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Clara Bow in "Children of Divorce" (1927)
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Silent Film "Sex Kitten" Clara Bow A Reflection of the Jazz Age

October 4, 2007

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MACOMB, IL - - To get a better understanding of American culture during the Jazz Age, take a look at silent film star, flapper and "sex kitten" Clara Bow, so says Professor Russell Johnson, a lecturer of U.S. history at the University of Otago in New Zealand.

Johnson will present his findings at Western Illinois University in the lecture "More Than a 'Sex Kitten': Re-imaging the Jazz Age Through the Films of Clara Bow" at 7:30 p.m. Thursday, Oct. 18 in Stipes Hall 121.

He will argue that the era immediately following World War I is best understood as "Clara Bow's America." The silent film icon best known for her portrayal as a 1920s flapper, Johnson says that Bow addressed many of the major issues of the jazz age through her films, including: a woman's place in society, prohibition, crime waves, capital punishment, marriage and divorce, military issues, immigration restriction, mass production economy, eugenics (improving human genetic quality) and more.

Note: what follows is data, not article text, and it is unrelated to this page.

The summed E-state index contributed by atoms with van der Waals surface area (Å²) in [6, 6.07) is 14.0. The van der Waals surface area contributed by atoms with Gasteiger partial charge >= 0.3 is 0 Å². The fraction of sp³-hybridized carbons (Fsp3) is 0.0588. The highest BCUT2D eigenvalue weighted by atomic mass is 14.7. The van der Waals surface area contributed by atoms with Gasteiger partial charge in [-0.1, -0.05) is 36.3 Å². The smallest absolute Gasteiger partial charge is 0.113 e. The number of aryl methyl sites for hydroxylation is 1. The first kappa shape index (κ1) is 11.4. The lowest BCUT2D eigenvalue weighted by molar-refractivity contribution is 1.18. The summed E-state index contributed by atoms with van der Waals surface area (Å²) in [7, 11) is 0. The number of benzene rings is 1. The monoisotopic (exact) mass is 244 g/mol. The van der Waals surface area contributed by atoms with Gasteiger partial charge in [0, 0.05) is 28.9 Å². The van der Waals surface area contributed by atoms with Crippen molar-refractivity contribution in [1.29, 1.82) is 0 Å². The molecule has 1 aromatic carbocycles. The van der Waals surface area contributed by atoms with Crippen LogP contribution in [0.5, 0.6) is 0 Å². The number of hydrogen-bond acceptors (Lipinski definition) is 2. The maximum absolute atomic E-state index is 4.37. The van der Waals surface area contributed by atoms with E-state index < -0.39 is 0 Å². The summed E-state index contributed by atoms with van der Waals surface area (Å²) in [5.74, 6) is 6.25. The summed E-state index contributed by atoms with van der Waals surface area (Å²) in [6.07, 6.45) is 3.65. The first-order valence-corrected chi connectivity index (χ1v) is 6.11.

Johnson earned his bachelor's degree (1983) in history and mathematics at the University of Wisconsin-Oshkosh and his master's (1987) and Ph.D. (1996) at the University of Iowa. More information is available on his website,

The lecture, which is sponsored by Western's history department, is open free to the public.

For more information on the lecture, contact WIU History Associate Professor Walter Kretchik, or 309/298-1345.

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